Trying to get your job search off to a strong start – only to be hampered by the resume-writing process?
Do you struggle to articulate the high points of your career and brand – or to sum up the reasons you should be considered over others?
If so, you have plenty of company, especially if your career is at the executive or senior professional level.
Many leaders have discovered that it’s easier to actually drive change, improve company operations, or transform revenue performance than it is to write about it!
Here’s why resume writing can be difficult, with tips to make the process easier:
1 – You’re too close to the subject.
Most executive leaders and skilled professionals are subject matter experts in all types of leadership competencies, from strategic planning to team delegation.
However, when asked to describe their strengths, most of them will resort to tactical or skills-based descriptions, rather than illustrating the ways in which they add strategic value.
You’re naturally good at what you do, but telling your story requires a HIGHER level of analysis — a process that most executives and senior-level professionals don’t think to undertake for themselves.
So ask your colleagues or past bosses! Give them a few open-ended questions on what they believe are your most valuable accomplishments or skills… and be sure to add THIS information to your resume.
2 – Marketing and personal branding aren’t your strongest skills.
If you’re a COO, you’re probably engrossed in cost control and ensuring the company’s infrastructure will support growth.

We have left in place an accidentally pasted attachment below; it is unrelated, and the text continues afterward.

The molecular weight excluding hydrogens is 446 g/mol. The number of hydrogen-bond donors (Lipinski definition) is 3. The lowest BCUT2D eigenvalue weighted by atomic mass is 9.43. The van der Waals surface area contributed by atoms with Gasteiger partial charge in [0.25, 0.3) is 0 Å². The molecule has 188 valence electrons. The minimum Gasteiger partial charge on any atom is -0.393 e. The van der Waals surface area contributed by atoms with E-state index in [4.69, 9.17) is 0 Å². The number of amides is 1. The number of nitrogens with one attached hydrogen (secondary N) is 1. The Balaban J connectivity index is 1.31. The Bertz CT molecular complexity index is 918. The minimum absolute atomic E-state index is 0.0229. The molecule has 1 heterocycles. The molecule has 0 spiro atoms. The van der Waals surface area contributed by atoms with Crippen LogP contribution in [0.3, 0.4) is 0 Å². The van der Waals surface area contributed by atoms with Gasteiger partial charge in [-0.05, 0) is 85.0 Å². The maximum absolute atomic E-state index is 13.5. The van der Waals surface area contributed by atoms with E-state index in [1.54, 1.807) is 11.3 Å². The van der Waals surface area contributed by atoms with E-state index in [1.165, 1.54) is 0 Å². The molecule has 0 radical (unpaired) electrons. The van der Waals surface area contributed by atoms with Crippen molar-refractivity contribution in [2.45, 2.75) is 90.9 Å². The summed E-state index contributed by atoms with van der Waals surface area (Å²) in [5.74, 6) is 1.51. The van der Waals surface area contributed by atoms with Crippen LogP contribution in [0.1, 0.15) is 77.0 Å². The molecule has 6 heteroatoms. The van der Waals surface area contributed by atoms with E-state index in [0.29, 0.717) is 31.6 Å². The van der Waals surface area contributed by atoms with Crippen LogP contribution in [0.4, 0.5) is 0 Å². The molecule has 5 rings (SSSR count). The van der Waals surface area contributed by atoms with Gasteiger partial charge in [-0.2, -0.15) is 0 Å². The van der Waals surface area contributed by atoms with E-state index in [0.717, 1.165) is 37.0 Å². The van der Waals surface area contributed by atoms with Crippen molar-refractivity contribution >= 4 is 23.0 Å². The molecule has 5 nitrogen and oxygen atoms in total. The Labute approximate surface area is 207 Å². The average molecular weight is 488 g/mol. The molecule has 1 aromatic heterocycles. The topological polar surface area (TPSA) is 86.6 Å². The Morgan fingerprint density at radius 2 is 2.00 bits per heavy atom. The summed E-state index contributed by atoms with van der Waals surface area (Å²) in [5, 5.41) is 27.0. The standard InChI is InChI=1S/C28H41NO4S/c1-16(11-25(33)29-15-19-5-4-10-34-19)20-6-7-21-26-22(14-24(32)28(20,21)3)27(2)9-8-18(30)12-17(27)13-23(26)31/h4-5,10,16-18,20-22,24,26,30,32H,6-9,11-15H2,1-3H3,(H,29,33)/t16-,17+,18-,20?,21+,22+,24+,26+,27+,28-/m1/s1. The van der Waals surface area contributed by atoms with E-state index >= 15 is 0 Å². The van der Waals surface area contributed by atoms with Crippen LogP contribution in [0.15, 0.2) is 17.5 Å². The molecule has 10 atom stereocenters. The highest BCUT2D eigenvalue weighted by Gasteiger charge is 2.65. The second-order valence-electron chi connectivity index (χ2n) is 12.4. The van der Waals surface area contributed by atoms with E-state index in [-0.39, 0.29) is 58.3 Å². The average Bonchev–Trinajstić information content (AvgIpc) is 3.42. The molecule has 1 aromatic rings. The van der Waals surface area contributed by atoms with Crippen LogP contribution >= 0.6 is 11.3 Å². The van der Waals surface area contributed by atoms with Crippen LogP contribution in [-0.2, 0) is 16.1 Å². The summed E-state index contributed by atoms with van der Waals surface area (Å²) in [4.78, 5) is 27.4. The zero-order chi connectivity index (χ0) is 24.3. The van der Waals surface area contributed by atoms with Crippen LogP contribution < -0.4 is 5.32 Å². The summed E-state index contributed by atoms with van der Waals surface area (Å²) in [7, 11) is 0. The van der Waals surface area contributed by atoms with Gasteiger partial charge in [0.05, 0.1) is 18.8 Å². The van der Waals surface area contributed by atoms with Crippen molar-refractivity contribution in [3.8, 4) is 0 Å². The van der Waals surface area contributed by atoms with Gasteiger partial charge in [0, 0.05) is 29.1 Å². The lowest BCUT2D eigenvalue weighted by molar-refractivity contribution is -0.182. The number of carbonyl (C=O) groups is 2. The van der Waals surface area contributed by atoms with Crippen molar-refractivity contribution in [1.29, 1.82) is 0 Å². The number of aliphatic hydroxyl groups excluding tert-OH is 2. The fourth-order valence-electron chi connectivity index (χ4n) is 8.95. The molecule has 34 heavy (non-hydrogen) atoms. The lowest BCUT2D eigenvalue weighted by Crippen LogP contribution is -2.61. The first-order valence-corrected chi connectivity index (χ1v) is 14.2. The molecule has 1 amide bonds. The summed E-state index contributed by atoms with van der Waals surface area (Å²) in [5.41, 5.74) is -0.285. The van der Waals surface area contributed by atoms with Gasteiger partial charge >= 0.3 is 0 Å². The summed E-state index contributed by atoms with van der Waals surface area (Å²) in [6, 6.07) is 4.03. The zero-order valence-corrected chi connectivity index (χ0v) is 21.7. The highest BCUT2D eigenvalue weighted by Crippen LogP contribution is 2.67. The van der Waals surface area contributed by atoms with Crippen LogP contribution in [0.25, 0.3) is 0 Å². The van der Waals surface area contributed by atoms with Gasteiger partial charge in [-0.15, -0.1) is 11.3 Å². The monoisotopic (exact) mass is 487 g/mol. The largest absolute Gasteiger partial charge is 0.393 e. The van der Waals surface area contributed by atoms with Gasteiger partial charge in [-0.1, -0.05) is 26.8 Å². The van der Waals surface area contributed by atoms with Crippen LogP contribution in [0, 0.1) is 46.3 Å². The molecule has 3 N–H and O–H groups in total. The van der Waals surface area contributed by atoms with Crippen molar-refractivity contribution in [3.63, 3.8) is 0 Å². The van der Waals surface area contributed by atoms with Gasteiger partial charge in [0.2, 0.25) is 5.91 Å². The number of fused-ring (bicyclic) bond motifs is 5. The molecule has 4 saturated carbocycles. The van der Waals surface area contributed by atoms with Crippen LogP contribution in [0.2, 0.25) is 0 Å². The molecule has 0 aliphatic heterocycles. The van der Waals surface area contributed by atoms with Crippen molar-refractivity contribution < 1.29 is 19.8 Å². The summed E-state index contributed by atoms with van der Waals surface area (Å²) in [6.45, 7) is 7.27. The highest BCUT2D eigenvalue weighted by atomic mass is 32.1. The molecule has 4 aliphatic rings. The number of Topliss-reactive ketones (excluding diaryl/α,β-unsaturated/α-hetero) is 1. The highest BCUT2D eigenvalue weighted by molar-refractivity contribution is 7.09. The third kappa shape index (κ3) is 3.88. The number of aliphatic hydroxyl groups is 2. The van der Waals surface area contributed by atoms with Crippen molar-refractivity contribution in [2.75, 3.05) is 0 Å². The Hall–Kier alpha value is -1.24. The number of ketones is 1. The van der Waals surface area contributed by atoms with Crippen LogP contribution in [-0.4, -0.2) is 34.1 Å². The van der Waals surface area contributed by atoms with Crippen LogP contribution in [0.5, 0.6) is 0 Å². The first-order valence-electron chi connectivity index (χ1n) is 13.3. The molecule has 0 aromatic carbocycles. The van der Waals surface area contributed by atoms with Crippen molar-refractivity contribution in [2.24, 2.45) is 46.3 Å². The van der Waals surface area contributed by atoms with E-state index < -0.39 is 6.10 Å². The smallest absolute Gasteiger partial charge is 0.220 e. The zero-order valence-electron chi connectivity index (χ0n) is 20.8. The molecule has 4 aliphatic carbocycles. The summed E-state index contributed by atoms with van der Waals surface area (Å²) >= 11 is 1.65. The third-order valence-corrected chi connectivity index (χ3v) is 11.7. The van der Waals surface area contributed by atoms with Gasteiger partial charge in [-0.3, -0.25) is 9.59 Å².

If you’re a sales manager, you’re assessing the competition. If you’re a CEO, you’re busy building the corporate vision and strategic forecast. Accountants are closing the books, IT Managers are negotiating with vendors, and CIOs are dealing with the rising costs of technology.
My point? It makes sense that you’d have little time to become well-versed in self-marketing or personal branding!
Even if marketing campaigns ARE part of your leadership role, you’ll still find that it’s much harder to create promotional copy when the product is YOU.
So get accustomed to what a strongly branded executive resume looks like. Review examples of resumes built for the 2021 job market and the ones that preceded it. These samples can give you some inspiration to write your own story.
3 – You haven’t created your personal brand message.
Your personal brand is basically the value proposition and reputation that you’ve forged throughout your career.
Even if you’re in touch with what your value-add means to your next employer, it’s difficult to articulate it for others to read! It’s even harder to translate your personal brand into the context of a cohesive executive or professional resume.
Start by researching your leadership reputation and the reasons behind your promotions. Talk to others who’ve promoted you: why did they believe in you? Look at your performance reviews. What themes come up again and again?
After writing your resume, show it to colleagues and others familiar with your work. What do THEY think you could be missing about yourself?
In summary, writing your resume can seem like the most challenging part of your job search.
However, don’t give up and just list your duties!
Instead, spend some time figuring out how to frame your most valuable achievements and brand in a way that captures (and holds) employer interest.
Should You Write Your Own Resume?
You’re accomplished and well-suited to a new leadership role. But can you build the business case for rising to the next level?